The Great Internship Hunt Part 2.

Yesterday, when I described the search for the perfect internship, I did not realize the amount of information I could spill onto the page of one blog post. So today, I present to you Part 2 of the series. I’ll make it brief and concentrate on the interview process and things to do before an interview.

If you have filled out several applications, sent endless amounts of e-mails, and written more cover letters than you can count on two hands, you’re probably in the state of waiting. Waiting for the e-mail response that says something along the lines of “When are you available for an interview?” E-mails will come in their own time, several will come in chunks where you find yourself with an interview one day and then another one the day after. However, some companies, from what I have learned, will also send a generic “we have received your application and are in the process of reviewing it” and then you never hear from them again. Or, some will also respond saying “we’ll look into it and ask for interviews at the end of the month” and then don’t respond for another month. Either way, the hope is that you will receive an e-mail asking for an interview.

So now it’s the night before your interview and you’re a bit nervous and scared. Here are a few things I do before an interview to prepare myself:

1. Have a warm beverage of some sort like decaf coffee or tea; yes, it has to be decaf because you do not want to stay up the night before a big interview stressing out about something
2. Research the company again and note key points
3. If you’re in the PR industry like I am, briefly go over AP/Chicago style and their most basic rules, just in case you’re asked
4. Make sure you have a nice portfolio folder of some sort to hold your resume and samples
5. Make sure you have printed out at least 3 copies of your resume to bring to the interview
6. Double check with the employer the day before (in the morning) about parking and if there’s any extra instruction you need to know about the building
7. Lastly, breathe, and get a good night’s sleep; no one wants to yawn during an interview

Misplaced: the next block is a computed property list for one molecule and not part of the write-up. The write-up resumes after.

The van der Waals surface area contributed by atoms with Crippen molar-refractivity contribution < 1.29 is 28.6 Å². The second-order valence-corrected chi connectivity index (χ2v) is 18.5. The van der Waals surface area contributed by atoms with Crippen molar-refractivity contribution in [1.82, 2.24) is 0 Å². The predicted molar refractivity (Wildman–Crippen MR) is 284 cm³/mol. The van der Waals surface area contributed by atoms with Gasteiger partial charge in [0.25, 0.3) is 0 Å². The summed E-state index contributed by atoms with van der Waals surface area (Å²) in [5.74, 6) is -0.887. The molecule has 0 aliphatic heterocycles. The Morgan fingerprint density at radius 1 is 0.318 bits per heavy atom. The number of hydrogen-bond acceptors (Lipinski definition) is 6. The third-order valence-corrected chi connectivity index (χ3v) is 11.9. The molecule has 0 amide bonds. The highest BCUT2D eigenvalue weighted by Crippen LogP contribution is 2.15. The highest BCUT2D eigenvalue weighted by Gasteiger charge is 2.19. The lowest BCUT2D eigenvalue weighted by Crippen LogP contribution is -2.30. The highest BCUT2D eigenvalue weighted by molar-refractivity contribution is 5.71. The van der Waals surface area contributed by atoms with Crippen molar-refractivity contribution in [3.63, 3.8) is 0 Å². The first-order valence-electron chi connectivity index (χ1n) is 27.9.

Now we move forward to the morning of the interview. I have done my fair share of  “do nots” the morning of an interview. If the interview is not within walking distance, factor in about 30 extra minutes for traffic, trying to find parking, and anything else that could and might go wrong. Also, eat a good breakfast. Once, during an interview, my stomach started growling. The employer didn’t notice because she was in the middle of talking and it wasn’t too loud, but it made me less confident. Side note: I actually got the job during that interview, but seriously, no one wants a growling stomach at a professional setting.

Now you’re at the interview. Smile when you enter the building. If there is a tenant/desk clerk, greet them kindly and ask for the name of the person interviewing you. Wait patiently and don’t play around with your phone; better yet, turn off your phone. When you’re called into the actual interview, smile, have a strong and respectable handshake – don’t give them a pathetic excuse for one and shake their hand like they have a disease. Listen to the questions asked by the employer carefully and have a slight pause before you answer, so you have time to process the question, so there’s no word vomit – this is not Mean Girls, word vomit isn’t acceptable. At the end of every interview I have ever had, I have always been asked “Do you have any questions for us?” This is the part where research comes into play. Mention a project the company has done that you are interested in and ask questions about it; prove that you’re actually curious and interested in the company beyond the typical factors like resume building opportunity or a good wage. Some employers will ask about availability and hours for work around your student schedule. Tell them the honest truth; do not commit to 20 hours when you’re taking 20 hours of coursework – don’t be a hero, be reasonable.

After the interview there is always a moment of “oh my goodness.” and casually waiting. Go home. Login to your e-mail account and compose a new message. Send the main person(s) who interviewed you an e-mail thanking them for taking the time out of their day to interview you. Briefly mention again why you want the job and how you appreciate the opportunity. This is not you kissing up, so don’t ramble; this is you being polite and professional. Besides, thank you e-mails are like virtual warm and fuzzes.

Success! Now repeat these steps to your fitting for various other interviews. Note: I am not a professional, this is just what I personally do during interviews that have worked for me. Tweak it to your own liking; these rituals pre/post interviews do not apply to everyone, this is simply a template.

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